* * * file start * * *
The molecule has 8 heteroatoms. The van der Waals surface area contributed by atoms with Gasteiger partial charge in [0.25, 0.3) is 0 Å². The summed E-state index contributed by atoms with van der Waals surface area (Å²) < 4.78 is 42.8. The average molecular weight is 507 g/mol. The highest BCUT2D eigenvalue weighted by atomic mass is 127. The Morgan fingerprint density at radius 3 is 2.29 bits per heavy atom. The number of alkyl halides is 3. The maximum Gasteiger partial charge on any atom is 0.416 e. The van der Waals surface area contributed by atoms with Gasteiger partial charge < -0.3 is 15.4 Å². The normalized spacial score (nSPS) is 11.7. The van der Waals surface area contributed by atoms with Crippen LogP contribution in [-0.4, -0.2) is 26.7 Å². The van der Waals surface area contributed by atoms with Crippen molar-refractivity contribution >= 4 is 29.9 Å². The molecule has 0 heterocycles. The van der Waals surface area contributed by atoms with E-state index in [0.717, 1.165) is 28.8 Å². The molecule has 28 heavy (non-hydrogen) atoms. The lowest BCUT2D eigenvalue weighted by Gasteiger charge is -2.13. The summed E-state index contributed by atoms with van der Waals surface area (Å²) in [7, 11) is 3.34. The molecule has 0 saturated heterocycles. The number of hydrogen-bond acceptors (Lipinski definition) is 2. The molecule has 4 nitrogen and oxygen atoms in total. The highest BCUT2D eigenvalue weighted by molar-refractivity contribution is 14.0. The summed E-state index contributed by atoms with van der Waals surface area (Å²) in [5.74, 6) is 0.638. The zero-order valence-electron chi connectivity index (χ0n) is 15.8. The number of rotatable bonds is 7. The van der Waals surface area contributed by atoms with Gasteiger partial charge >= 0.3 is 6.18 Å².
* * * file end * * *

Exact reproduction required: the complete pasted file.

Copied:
The molecule has 8 heteroatoms. The van der Waals surface area contributed by atoms with Gasteiger partial charge in [0.25, 0.3) is 0 Å². The summed E-state index contributed by atoms with van der Waals surface area (Å²) < 4.78 is 42.8. The average molecular weight is 507 g/mol. The highest BCUT2D eigenvalue weighted by atomic mass is 127. The Morgan fingerprint density at radius 3 is 2.29 bits per heavy atom. The number of alkyl halides is 3. The maximum Gasteiger partial charge on any atom is 0.416 e. The van der Waals surface area contributed by atoms with Gasteiger partial charge < -0.3 is 15.4 Å². The normalized spacial score (nSPS) is 11.7. The van der Waals surface area contributed by atoms with Crippen LogP contribution in [-0.4, -0.2) is 26.7 Å². The van der Waals surface area contributed by atoms with Crippen molar-refractivity contribution >= 4 is 29.9 Å². The molecule has 0 heterocycles. The van der Waals surface area contributed by atoms with E-state index in [0.717, 1.165) is 28.8 Å². The molecule has 28 heavy (non-hydrogen) atoms. The lowest BCUT2D eigenvalue weighted by Gasteiger charge is -2.13. The summed E-state index contributed by atoms with van der Waals surface area (Å²) in [7, 11) is 3.34. The molecule has 0 saturated heterocycles. The number of hydrogen-bond acceptors (Lipinski definition) is 2. The molecule has 4 nitrogen and oxygen atoms in total. The highest BCUT2D eigenvalue weighted by molar-refractivity contribution is 14.0. The summed E-state index contributed by atoms with van der Waals surface area (Å²) in [5.74, 6) is 0.638. The zero-order valence-electron chi connectivity index (χ0n) is 15.8. The number of rotatable bonds is 7. The van der Waals surface area contributed by atoms with Gasteiger partial charge >= 0.3 is 6.18 Å².